On Oct. 1, 2019, Cointelegraph Magazine’s founding editor, Jon Rice, pressed publish on the first-ever feature story for the publication — a story by Swedish fintech writer Jinia Shawdagor about the country’s embrace of a cashless economy.
The brainchild of former Cointelegraph CEO Jay Cassano — who was managing editor at the time — Magazine was designed to fill a major gap in crypto media with in-depth features exploring all angles of the issues in a thoughtful, considered way. While it’s easier to get traffic writing breathless stories about Bitcoin price predictions, Magazine is an attempt to give readers and the industry a more intelligent approach.
I came on board after meeting the team at Cointelegraph’s conference in Singapore. Due to an amusing mix-up between “Austria” (where a story they wanted to cover was based) and “Australia” (where I actually live), I was commissioned to write Magazine’s seventh-ever published article, “Blockchain startups think justice can be decentralized, but the jury is still out.”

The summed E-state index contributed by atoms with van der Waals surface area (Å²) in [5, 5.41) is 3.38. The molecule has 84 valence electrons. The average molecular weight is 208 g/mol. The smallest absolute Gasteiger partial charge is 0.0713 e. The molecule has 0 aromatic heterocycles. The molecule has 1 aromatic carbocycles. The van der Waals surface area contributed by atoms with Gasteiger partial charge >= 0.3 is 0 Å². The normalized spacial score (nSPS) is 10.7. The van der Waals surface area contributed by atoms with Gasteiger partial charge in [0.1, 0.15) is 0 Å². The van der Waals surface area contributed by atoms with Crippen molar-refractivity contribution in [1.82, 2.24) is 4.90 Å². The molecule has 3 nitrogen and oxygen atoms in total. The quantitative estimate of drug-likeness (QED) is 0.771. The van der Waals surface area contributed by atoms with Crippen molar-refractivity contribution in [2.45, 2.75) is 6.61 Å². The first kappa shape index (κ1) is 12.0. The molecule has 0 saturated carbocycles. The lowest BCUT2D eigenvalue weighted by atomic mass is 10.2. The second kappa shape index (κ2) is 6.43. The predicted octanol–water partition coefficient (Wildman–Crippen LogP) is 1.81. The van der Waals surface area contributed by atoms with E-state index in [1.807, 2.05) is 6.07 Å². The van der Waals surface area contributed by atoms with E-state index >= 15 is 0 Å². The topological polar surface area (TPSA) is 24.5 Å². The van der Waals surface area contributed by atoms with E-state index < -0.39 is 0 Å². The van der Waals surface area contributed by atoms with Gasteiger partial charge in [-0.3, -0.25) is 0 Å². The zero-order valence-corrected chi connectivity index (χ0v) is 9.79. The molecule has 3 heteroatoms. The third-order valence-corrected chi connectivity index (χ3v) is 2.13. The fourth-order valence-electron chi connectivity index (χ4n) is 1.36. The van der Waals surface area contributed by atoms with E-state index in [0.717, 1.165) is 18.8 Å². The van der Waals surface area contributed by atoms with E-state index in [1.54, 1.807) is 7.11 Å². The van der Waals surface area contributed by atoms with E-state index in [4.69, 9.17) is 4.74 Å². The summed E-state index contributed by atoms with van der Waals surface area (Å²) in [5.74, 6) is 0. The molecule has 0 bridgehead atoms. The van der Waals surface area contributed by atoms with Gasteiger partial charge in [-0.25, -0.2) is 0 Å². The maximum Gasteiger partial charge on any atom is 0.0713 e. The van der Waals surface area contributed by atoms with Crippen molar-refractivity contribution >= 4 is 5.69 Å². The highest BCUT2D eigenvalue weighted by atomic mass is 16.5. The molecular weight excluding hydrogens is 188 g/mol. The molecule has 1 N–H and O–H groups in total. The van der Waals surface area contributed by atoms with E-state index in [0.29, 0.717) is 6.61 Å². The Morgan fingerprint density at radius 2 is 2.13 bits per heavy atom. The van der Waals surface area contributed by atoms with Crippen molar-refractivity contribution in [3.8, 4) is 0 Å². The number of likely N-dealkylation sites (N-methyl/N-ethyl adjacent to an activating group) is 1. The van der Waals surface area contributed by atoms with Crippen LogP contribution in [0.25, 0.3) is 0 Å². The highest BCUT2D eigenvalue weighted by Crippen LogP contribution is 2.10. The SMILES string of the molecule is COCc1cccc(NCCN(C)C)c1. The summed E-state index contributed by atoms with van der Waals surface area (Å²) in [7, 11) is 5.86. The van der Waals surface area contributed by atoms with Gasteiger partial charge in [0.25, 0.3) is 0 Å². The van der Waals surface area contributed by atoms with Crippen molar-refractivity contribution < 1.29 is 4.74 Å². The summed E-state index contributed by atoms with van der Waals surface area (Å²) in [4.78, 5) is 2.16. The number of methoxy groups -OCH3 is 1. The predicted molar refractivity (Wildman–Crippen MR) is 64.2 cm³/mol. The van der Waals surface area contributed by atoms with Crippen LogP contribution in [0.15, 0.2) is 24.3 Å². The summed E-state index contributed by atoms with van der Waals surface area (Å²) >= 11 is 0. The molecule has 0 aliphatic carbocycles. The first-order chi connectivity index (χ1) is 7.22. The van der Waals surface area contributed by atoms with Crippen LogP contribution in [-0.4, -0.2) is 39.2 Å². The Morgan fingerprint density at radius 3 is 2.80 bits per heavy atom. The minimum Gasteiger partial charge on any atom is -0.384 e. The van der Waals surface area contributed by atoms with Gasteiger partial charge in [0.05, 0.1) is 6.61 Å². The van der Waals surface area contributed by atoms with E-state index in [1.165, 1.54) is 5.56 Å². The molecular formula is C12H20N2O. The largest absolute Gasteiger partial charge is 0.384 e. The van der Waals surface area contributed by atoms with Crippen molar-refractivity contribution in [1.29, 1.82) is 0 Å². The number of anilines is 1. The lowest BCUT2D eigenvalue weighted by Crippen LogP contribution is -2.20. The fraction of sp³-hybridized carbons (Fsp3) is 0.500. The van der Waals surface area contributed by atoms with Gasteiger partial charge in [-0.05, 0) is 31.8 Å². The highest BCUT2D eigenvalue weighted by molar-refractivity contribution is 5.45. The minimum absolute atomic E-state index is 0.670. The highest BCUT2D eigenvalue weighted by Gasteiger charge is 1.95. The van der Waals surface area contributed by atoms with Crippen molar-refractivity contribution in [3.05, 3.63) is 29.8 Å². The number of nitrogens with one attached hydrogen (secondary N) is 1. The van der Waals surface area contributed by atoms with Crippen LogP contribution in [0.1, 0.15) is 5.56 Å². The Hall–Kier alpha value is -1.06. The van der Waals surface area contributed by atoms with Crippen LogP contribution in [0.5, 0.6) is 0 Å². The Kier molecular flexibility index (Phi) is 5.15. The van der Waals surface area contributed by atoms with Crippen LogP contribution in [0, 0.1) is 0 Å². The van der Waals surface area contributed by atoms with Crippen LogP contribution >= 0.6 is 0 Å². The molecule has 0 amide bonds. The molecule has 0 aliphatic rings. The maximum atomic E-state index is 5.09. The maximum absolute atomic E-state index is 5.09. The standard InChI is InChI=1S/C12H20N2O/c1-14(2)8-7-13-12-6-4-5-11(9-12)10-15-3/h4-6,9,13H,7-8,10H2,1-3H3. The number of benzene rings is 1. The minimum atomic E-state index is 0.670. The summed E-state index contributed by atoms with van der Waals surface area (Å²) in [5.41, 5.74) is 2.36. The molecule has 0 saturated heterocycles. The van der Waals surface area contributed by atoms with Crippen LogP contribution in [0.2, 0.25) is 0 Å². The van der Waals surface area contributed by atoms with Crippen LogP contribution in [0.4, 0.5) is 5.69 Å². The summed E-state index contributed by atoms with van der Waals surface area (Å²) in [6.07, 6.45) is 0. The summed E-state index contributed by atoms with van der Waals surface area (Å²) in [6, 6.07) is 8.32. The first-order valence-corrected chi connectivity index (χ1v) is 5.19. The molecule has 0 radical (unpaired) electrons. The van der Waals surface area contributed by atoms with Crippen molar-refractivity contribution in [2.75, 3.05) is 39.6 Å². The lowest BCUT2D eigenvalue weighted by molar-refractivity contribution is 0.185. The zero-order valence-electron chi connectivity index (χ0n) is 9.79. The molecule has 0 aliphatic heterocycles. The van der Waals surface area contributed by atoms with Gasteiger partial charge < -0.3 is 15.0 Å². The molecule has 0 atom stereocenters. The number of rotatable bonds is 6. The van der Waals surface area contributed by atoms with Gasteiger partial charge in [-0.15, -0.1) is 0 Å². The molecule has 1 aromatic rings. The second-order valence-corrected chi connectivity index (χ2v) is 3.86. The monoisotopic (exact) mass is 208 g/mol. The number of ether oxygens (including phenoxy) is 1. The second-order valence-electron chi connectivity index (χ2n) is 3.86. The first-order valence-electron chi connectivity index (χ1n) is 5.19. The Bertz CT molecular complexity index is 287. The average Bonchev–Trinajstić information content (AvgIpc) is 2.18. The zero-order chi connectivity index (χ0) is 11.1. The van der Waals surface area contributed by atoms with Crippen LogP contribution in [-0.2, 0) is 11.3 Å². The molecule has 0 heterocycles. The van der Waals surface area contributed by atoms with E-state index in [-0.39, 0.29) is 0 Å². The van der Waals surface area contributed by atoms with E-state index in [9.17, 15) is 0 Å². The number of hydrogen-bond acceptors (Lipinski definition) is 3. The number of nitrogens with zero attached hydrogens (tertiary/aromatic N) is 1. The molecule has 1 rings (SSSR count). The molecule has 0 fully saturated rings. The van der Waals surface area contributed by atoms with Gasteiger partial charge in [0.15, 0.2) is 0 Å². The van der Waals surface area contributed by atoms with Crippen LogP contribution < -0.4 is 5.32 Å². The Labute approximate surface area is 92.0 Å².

This stroke of good fortune led me to become a staff writer, and later to take over as editor after Rice moved on (he’s now editor-in-chief of Blockworks). Three years on, Magazine has amassed a great team of regular contributors, including Blockland author Elias Ahonen — who joined after being interviewed for a story on physical Bitcoin — Andrew Singer, Max Parasol of the RMIT Blockchain Innovation Hub, Christos Makridis of Stanford University, and freelance crypto writers Jillian Godsil and Julian Jackson. Magazine is always looking for more contributors, so if you would like to write for the publication, get in touch.
Without further ado, here are some of the highlights (and a couple of lowlights) of the first three years of Cointelegraph Magazine.
— Andrew Fenton, Cointelegraph Magazine editor
The most popular stories
WTF happened in 1971 (and why the f**k it matters so much right now)
The most consistently popular…